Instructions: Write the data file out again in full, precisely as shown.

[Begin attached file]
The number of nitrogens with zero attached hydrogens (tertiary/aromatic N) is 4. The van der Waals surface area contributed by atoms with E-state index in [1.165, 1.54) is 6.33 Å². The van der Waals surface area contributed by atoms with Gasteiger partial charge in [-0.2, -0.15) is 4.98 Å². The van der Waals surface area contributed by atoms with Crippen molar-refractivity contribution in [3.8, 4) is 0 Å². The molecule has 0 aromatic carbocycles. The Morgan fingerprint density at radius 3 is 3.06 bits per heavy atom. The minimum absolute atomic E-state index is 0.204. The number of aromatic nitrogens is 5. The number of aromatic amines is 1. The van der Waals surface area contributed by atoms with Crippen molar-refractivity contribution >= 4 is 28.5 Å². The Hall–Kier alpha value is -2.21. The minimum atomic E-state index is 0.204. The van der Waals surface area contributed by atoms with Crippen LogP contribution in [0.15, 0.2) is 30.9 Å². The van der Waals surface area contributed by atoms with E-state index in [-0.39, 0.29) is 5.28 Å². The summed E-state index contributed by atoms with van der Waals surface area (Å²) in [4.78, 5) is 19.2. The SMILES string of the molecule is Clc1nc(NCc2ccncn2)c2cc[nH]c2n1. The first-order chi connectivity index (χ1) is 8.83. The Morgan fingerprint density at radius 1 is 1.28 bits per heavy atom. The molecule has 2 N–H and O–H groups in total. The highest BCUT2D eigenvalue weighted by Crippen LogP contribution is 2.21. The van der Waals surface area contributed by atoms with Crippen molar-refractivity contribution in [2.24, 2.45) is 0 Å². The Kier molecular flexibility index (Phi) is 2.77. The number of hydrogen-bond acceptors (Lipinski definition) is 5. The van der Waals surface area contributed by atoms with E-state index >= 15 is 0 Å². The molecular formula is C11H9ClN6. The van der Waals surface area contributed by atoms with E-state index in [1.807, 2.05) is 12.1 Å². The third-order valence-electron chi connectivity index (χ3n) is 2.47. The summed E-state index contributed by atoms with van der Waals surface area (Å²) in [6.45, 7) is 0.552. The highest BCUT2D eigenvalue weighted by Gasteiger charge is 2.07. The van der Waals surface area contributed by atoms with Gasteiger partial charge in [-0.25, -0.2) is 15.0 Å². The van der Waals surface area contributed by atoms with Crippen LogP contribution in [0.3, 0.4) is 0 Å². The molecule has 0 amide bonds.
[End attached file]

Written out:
The number of nitrogens with zero attached hydrogens (tertiary/aromatic N) is 4. The van der Waals surface area contributed by atoms with E-state index in [1.165, 1.54) is 6.33 Å². The van der Waals surface area contributed by atoms with Gasteiger partial charge in [-0.2, -0.15) is 4.98 Å². The van der Waals surface area contributed by atoms with Crippen molar-refractivity contribution in [3.8, 4) is 0 Å². The molecule has 0 aromatic carbocycles. The Morgan fingerprint density at radius 3 is 3.06 bits per heavy atom. The minimum absolute atomic E-state index is 0.204. The number of aromatic nitrogens is 5. The number of aromatic amines is 1. The van der Waals surface area contributed by atoms with Crippen molar-refractivity contribution >= 4 is 28.5 Å². The Hall–Kier alpha value is -2.21. The minimum atomic E-state index is 0.204. The van der Waals surface area contributed by atoms with Crippen LogP contribution in [0.15, 0.2) is 30.9 Å². The van der Waals surface area contributed by atoms with E-state index in [-0.39, 0.29) is 5.28 Å². The summed E-state index contributed by atoms with van der Waals surface area (Å²) in [4.78, 5) is 19.2. The SMILES string of the molecule is Clc1nc(NCc2ccncn2)c2cc[nH]c2n1. The first-order chi connectivity index (χ1) is 8.83. The Morgan fingerprint density at radius 1 is 1.28 bits per heavy atom. The molecule has 2 N–H and O–H groups in total. The highest BCUT2D eigenvalue weighted by Crippen LogP contribution is 2.21. The van der Waals surface area contributed by atoms with Crippen molar-refractivity contribution in [2.24, 2.45) is 0 Å². The Kier molecular flexibility index (Phi) is 2.77. The number of hydrogen-bond acceptors (Lipinski definition) is 5. The van der Waals surface area contributed by atoms with E-state index >= 15 is 0 Å². The molecular formula is C11H9ClN6. The van der Waals surface area contributed by atoms with E-state index in [1.807, 2.05) is 12.1 Å². The third-order valence-electron chi connectivity index (χ3n) is 2.47. The summed E-state index contributed by atoms with van der Waals surface area (Å²) in [6.45, 7) is 0.552. The highest BCUT2D eigenvalue weighted by Gasteiger charge is 2.07. The van der Waals surface area contributed by atoms with Gasteiger partial charge in [-0.25, -0.2) is 15.0 Å². The van der Waals surface area contributed by atoms with Crippen LogP contribution in [0.3, 0.4) is 0 Å². The molecule has 0 amide bonds.